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China Exports Surge Tainted by Fears of Trade Turmoil

China Exports Surge Tainted by Fears of Trade Turmoil

Feb. 10, 2017
China's overseas shipments jumped 7.9% on-year to $182.8 billion.The strong figures come as Beijing looks to position itself as leader of the global trade regime in anticipation of a U.S. retreat under a protectionist Trump administration.

Chinese exports surged more than forecast in January, data showed on February 10 in a fresh sign of improvement in the world's number two economy as leaders prepare for possible trade stand-offs with President Donald Trump.

The strong figures come as Beijing looks to position itself as leader of the global trade regime in anticipation of a U.S. retreat under a protectionist Trump administration.

Officials at the Customs bureau said overseas shipments jumped 7.9% on-year to $182.8 billion, easily outstripping the 3.2% tipped in a survey of economists by Bloomberg News. It also reversed December's 6.1% plunge.

Last month data showed the economy, a key driver of growth around the world, expanded in 2016 at its slowest pace for more than a quarter of a century, but saw a surprise improvement during the final three months.

And last week a reading on factory activity for January indicated the manufacturing sector was stabilizing.

Imports also exceeded expectations, rising 16.7% to $131.4 billion, compared with an expected 10% increase. The trade surplus climbed to $51.3 billion, beating estimates by more than $2 billion.

"Chinese trade values have been picking up in recent months thanks to a revival in global manufacturing, the continued strength of China’s domestic economy and the rebound in global commodity prices," said Julian Evans-Pritchard of Capital Economics.

However, he pointed out: "It’s likely that much of the pick-up last month was seasonal", noting that "all of the pre-holiday rush to import goods and meet exports orders fell in January", with the country stocking up before Chinese New Year, when most businesses close.

Global Pick-up

"The strong data was related to the global pick-up in growth in the US, Europe and also emerging economies," Mizuho Securities chief Asia economist Shen Jianguang told Bloomberg News.

But it can also be explained by a weakened yuan, which has made Chinese exports more affordable, Nomura analysts said.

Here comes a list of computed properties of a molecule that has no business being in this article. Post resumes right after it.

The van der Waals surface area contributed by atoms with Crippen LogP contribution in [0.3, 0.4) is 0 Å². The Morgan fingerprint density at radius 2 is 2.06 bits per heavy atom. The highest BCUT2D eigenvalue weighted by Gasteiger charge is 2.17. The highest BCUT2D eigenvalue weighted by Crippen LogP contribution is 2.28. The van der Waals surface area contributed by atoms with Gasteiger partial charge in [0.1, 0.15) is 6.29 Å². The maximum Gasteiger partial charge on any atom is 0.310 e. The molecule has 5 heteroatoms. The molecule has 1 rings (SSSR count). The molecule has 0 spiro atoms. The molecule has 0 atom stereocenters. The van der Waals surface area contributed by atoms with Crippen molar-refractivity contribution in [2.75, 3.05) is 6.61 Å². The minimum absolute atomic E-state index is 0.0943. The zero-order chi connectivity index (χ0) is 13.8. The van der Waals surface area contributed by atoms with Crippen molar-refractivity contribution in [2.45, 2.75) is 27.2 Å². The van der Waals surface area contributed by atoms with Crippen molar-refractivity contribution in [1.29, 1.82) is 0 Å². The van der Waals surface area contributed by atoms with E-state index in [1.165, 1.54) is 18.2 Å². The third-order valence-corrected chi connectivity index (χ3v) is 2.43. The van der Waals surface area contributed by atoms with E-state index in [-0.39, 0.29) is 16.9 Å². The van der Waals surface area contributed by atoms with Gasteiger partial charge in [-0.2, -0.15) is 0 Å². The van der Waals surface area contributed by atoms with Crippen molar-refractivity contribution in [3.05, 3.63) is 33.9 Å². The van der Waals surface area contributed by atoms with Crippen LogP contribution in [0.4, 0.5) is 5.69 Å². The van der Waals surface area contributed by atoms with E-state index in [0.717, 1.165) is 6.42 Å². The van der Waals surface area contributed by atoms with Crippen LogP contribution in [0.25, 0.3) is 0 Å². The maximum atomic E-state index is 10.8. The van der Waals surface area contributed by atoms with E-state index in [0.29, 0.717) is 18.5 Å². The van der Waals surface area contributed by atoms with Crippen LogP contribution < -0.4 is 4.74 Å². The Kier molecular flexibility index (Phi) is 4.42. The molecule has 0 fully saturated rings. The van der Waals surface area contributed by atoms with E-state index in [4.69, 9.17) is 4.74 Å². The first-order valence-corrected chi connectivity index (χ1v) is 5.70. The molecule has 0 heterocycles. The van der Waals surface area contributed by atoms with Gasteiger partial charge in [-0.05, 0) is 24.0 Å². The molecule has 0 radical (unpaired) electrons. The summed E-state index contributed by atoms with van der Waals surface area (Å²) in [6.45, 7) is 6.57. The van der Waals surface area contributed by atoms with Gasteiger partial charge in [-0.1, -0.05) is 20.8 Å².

The yuan is wallowing near eight-year lows against the greenback as investors, frightened by a weaker Chinese economy and the prospect of better returns in the U.S., withdraw their cash from the country.

Exports, Nomura said in an analyst's note, "are benefiting from the depreciation of RMB’s real effective exchange rate over previous quarters".

Chinese stocks closed solidly higher on February 10 as investor confidence was boosted by the trade data, dealers said, with the benchmark Shanghai Composite Index up 0.42%. 

Yet while overall exports grew, China's steel exports fell 23.8 percent in January year-on-year, customs said -- the result of Beijing’s efforts to reduce steelmaking overcapacity after continuous pressure from the EU and the U.S., which have accused the Asian giant of dumping.

By far the world’s largest producer of steel, China last month exported 7.42 million tons of the product – less than the 9.74 million tons exported in January 2016 and the 7.8 million tons in December.

'Risk of Sino-US Trade War'

Despite optimistic assessments of the strong trade figures, most analysts agreed that President Donald Trump’s hawkish trade policy stance towards China posed a major risk to continued Chinese export growth this year.

The billionaire politician seemingly remains intent on following through with a series of election promises that included a review of global trade deals he says are unfair to the U.S.

Last week he once again accused Beijing -- as well as Japan -- of currency manipulation to give its exporters a trade advantage of US firms, while he has also warned of huge tariffs on Chinese goods.

"The exports outlook for China is good, except for the potential risk of a Sino-U.S. trade war," Shen said.

A high-ranking diplomat from an EU country said he believed a U.S.-China trade war "would damage the Chinese economy but still be manageable" -- though one accompanied by trade frictions with the EU "would be potentially disastrous for China."

Hopes for a less confrontational relationship between the two economic giants were boosted on February 10 by news Trump had reaffirmed to President Xi Jinping Washington's "One China" policy.

The move, acknowledging Taiwan is not a separate country, was seen as an apparent effort to ease tensions after Trump angered Beijing by questioning the policy that underpins Sino-U.S. relations.

Copyright Agence France-Presse, 2017

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